In this third installment of our series highlighting the thoughts of conservative and libertarian leaders on American Independence and the Founding, we asked: What do you think was the most important idea of the Founders? (This series will continue until July 4.)
Jamie Radtke, Chairman of the Virginia Tea Party Patriot Federation: In my opinion, one of their most significant achievements was the idea of a written constitution. Our U.S. Constitution was designed to serve as a limitation on federal powers, which is what makes it unique and powerful. It provides for a federal separation of power among three branches of government as was advocated by the French philosopher Montesquieu in his work, The Spirit of the Laws. Thus, unlike a parliamentary form of government, power is divided among an independent legislature, a chief executive and an independent judiciary. Additionally, the Bill of Rights guarantees the fundamental rights of the people and the states and further defines the boundaries of power of the federal government. This brilliantly composed document struck a remarkable balance of affirming our natural rights while establishing justice, safety, and a well-ordered society.
The Founders were sensitive to government’s proclivity to usurp the power of the people and therefore were very intentional in how they crafted these constitutions to safeguard our individual liberties. It is now our responsibility to preserve the original intent of the Constitution, restore federalism, and protect the unique treasure that was given to us by our Founding Fathers.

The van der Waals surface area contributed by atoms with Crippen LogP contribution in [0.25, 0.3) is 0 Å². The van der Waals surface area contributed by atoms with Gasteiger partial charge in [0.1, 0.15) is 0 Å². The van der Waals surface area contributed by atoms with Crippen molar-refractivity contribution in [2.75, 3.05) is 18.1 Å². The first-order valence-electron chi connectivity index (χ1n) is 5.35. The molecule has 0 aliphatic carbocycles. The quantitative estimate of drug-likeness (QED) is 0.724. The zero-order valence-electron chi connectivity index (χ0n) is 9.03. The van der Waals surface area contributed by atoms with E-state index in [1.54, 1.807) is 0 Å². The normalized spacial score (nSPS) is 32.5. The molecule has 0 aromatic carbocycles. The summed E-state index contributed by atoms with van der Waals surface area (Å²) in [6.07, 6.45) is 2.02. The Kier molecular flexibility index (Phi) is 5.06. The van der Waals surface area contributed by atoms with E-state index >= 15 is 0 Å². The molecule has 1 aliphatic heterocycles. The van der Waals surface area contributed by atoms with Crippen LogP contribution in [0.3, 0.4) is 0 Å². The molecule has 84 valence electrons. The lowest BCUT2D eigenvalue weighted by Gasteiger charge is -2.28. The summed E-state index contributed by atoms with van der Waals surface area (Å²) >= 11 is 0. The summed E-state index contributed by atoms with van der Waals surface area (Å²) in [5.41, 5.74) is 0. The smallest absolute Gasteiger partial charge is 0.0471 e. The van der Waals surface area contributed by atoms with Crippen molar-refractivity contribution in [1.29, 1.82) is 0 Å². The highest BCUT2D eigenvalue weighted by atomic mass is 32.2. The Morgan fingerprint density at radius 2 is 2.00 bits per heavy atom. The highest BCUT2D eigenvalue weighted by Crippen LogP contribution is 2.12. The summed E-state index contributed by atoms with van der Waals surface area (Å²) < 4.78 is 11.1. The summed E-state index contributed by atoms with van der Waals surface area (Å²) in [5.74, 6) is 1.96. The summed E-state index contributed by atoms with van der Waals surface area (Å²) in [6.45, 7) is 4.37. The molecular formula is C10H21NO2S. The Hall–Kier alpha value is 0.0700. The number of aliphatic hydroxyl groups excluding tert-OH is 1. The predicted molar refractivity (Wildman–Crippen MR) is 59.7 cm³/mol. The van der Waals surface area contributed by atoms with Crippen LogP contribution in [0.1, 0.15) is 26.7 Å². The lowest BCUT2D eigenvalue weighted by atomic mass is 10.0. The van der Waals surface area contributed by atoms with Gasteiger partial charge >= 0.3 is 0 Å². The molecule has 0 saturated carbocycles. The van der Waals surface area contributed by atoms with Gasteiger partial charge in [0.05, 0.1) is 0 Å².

Matthew Mayer: President of the Buckeye Institute for Public Policy Solutions: Without a doubt, the single greatest idea of the Founders is the system of checks and balances established in the Constitution. From 1787 to 1913, this amazing system allowed
ObamaCare illustrates this reality perfectly as states are left to try to undo what their own senators voted for/rammed through despite the costs ObamaCare will pose on states. Now, states desperately cling to the pre-1937 interpretation of the Commerce Clause—it only took 20 years or so for the federal government to realize the power it gained in 1913—and senators ignore the wishes of their constituents—the states, not the people in the states—knowing that the diffusion of the cost is outweighed by the concentration of the benefit. If we want to get
Matthew J. Brouillette, President of the Commonwealth Foundation for Public Policy Alternatives:
Ginni Thomas, President of LibertyCentral.org: While the Founders understood that men were not angels, they also recognized the inherent danger of powerful, centralized government. The simultaneous recognition of both of these principles is remarkable and formed the philosophical foundation for our system of limited Constitutional government. This foundation provided for the greatest degree of individual liberty within a robust independent civil society that could form, naturally, a just and successful society.
Thomas J. Gaitens,